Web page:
Tuesday, February 24, 2015

 

Make‘em Pay?


Community college folk often complain, when getting blamed for high remediation rates, that what’s really being measured is the performance of the local high schools.  A state senator in Tennessee is proposing to base budgets on that.

State Senator Todd Gardenhire, R-Chattanooga, is proposing to make students’ high school districts reimburse the students for the remedial classes that students need when they arrive at community college.

To which I say, wow.

The knee-jerk appeal is strong.  For recent graduates -- and to his credit, Senator Gardenhire confines it to recent graduates, so we’re not talking about folks who’ve been out of school for ten years -- rustiness shouldn’t be a major issue.  From a student perspective, paying for courses to fill in gaps that your high school left seems like punishing the victim.  From a community college perspective, getting blamed for high remediation rates (and shouldering the cost of those rates) hardly seems fair; if a student shows up underprepared, you don’t blame the place she showed up.  

But it still doesn’t sit right with me.  

On a really basic level, it would further impoverish the school districts that are already struggling the most.  If a school district is doing a poor job, it’s probably not because it has too much money.  Draining funds from schools that are already strapped isn’t likely to lead anywhere good. It would be like draining funds from fire departments in cities with lots of fires.

Mechanically, it would be a missed opportunity.  If the school districts were invoiced directly, rather than doing reimbursements, students could conserve their Pell eligibility for future semesters.  With Pell eligibility reduced to twelve semesters, that matters.

Beyond that, though, the bill would work against innovations that involve embedding extra help into college-level classes.  Isolating charges for remedial courses presumes the existence of freestanding remedial courses, but the most interesting and hopeful trends involve moving away from that model.  The Accelerated Learning Program, developed by the Community College of Baltimore County, directs students straight into credit-bearing courses, and pairs up developmental sections to provide just-in-time, as-needed extra help.  It’s expensive, but it has shown promising results, especially in English.  Saddling high schools with the cost for that could kneecap efforts to improve the high schools, and thereby defeat the purpose.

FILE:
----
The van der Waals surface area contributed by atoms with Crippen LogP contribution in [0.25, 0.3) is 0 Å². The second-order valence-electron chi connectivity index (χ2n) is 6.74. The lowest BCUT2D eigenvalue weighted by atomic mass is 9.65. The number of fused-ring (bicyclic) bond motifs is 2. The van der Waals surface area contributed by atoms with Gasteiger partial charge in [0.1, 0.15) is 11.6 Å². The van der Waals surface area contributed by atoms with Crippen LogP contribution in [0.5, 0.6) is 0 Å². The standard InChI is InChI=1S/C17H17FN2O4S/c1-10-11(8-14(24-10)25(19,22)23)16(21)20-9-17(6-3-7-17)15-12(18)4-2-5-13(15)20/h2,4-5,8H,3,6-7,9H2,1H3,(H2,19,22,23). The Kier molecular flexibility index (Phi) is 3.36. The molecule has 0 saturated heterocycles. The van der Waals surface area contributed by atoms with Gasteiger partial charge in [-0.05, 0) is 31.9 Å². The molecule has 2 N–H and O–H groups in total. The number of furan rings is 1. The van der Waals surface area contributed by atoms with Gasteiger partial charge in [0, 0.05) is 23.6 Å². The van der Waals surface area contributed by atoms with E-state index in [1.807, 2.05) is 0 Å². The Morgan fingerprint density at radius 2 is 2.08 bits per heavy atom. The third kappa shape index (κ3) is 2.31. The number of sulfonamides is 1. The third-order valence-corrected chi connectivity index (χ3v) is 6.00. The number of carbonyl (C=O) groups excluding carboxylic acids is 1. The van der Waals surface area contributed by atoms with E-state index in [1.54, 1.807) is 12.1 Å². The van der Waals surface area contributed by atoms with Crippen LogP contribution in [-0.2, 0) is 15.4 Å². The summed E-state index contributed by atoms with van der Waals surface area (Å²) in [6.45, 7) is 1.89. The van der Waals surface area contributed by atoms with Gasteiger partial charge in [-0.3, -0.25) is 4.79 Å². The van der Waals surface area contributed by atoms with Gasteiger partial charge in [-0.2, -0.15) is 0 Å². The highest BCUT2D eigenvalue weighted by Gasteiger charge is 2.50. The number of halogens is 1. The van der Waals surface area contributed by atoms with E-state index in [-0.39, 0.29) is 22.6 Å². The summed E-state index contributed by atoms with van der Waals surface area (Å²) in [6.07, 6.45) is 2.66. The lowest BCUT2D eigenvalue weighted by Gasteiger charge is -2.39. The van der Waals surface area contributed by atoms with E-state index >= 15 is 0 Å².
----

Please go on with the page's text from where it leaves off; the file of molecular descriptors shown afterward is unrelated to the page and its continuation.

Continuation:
Rather than punishing poverty, I’d prefer to see resources directed to ways to prevent the need for remediation in the first place.  Start by requiring four years of math in high school; I maintain that any state that fails to do that has no standing to criticize community colleges.  If the students are in high school anyway, why not teach them math?  It may make sense to use the senior year to solidify and review the basics for some students, but that’s a fair sight better than nothing.  If it sets the students up to succeed in college, it’s worth it.

And let’s loosen the rules (and the pursestrings) to enable building on reforms that actually work.  That could mean early college high schools, the ALP model, self-paced models, or all manner of other things.  It doesn’t mean fitting the square peg into the round hole by just pushing harder.  

Whether Senator Gardenhire’s bill is enacted or not, though, I’m happy to see the discussion.  Ultimately, the solution to remediation will have to involve conceiving of K-12 and higher ed as part of a larger ecosystem.  Whether that means the Common Core or not, it’s counterproductive for the two systems to continue to talk past each other.  I’d prefer to start with voice, rather than invoice, but I’ll give credit for sparking discussion.  

Comments:
The way to game the system is for CCs to require more and more remediation (as long as they can make a profit out of it).

The high schools will have the incentive to recommend their students bypass CCs.



 
^^^ MPledger@6:00pm

You seem to be under the misconception that state universities are standing in line to recruit students with lower SAT scores than you even knew existed, or no test scores at all.
 
"... pairs up developmental sections to provide just-in-time, as-needed extra help. It’s expensive, but it has shown promising results, especially in English"

No surprise there. They haven't skipped any HS English classes like they do math, but they do have trouble with the kinds of grammar questions on the placement test. I'd guess that is because of what they have read and how their writing was evaluated. (Our schools teach to the graduation exam, particularly its writing prompt. Anything else is not relevant.) IMO, it is also important that they all think they can write, so they don't take the developmental class seriously. Coaching can focus on the skills they lack while they read and write more than they have in the past.